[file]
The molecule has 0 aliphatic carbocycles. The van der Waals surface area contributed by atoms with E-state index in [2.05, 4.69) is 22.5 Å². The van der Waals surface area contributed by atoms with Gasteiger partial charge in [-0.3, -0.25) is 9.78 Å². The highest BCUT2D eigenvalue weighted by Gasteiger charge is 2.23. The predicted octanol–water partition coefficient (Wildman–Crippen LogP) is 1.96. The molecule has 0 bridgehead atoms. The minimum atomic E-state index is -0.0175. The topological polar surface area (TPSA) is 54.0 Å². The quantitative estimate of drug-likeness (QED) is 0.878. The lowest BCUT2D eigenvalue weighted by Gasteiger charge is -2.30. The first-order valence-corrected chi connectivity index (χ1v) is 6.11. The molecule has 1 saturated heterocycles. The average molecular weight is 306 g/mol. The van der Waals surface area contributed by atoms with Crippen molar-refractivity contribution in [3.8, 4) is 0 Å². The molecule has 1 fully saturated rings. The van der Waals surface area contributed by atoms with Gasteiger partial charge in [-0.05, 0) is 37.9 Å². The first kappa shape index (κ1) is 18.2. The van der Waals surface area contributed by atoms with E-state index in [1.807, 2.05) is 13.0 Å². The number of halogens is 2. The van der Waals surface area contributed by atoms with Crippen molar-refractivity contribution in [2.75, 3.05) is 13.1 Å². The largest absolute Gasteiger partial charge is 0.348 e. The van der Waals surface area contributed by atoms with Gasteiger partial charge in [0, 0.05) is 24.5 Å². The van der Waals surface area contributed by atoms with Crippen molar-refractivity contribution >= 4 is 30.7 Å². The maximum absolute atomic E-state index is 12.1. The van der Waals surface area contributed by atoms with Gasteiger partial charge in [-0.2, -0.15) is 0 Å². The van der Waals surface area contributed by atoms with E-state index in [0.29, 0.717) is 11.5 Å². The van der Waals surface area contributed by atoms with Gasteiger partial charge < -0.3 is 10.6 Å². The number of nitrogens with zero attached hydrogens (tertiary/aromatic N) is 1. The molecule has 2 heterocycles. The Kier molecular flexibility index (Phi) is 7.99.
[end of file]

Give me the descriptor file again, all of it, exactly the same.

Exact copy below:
The molecule has 0 aliphatic carbocycles. The van der Waals surface area contributed by atoms with E-state index in [2.05, 4.69) is 22.5 Å². The van der Waals surface area contributed by atoms with Gasteiger partial charge in [-0.3, -0.25) is 9.78 Å². The highest BCUT2D eigenvalue weighted by Gasteiger charge is 2.23. The predicted octanol–water partition coefficient (Wildman–Crippen LogP) is 1.96. The molecule has 0 bridgehead atoms. The minimum atomic E-state index is -0.0175. The topological polar surface area (TPSA) is 54.0 Å². The quantitative estimate of drug-likeness (QED) is 0.878. The lowest BCUT2D eigenvalue weighted by Gasteiger charge is -2.30. The first-order valence-corrected chi connectivity index (χ1v) is 6.11. The molecule has 1 saturated heterocycles. The average molecular weight is 306 g/mol. The van der Waals surface area contributed by atoms with Crippen molar-refractivity contribution in [3.8, 4) is 0 Å². The molecule has 1 fully saturated rings. The van der Waals surface area contributed by atoms with Gasteiger partial charge in [-0.05, 0) is 37.9 Å². The first kappa shape index (κ1) is 18.2. The van der Waals surface area contributed by atoms with E-state index in [1.807, 2.05) is 13.0 Å². The number of halogens is 2. The van der Waals surface area contributed by atoms with Crippen molar-refractivity contribution in [2.75, 3.05) is 13.1 Å². The largest absolute Gasteiger partial charge is 0.348 e. The van der Waals surface area contributed by atoms with Gasteiger partial charge in [0, 0.05) is 24.5 Å². The van der Waals surface area contributed by atoms with Crippen molar-refractivity contribution >= 4 is 30.7 Å². The maximum absolute atomic E-state index is 12.1. The van der Waals surface area contributed by atoms with Gasteiger partial charge in [-0.2, -0.15) is 0 Å². The van der Waals surface area contributed by atoms with E-state index in [0.29, 0.717) is 11.5 Å². The van der Waals surface area contributed by atoms with Gasteiger partial charge < -0.3 is 10.6 Å². The number of nitrogens with zero attached hydrogens (tertiary/aromatic N) is 1. The molecule has 2 heterocycles. The Kier molecular flexibility index (Phi) is 7.99.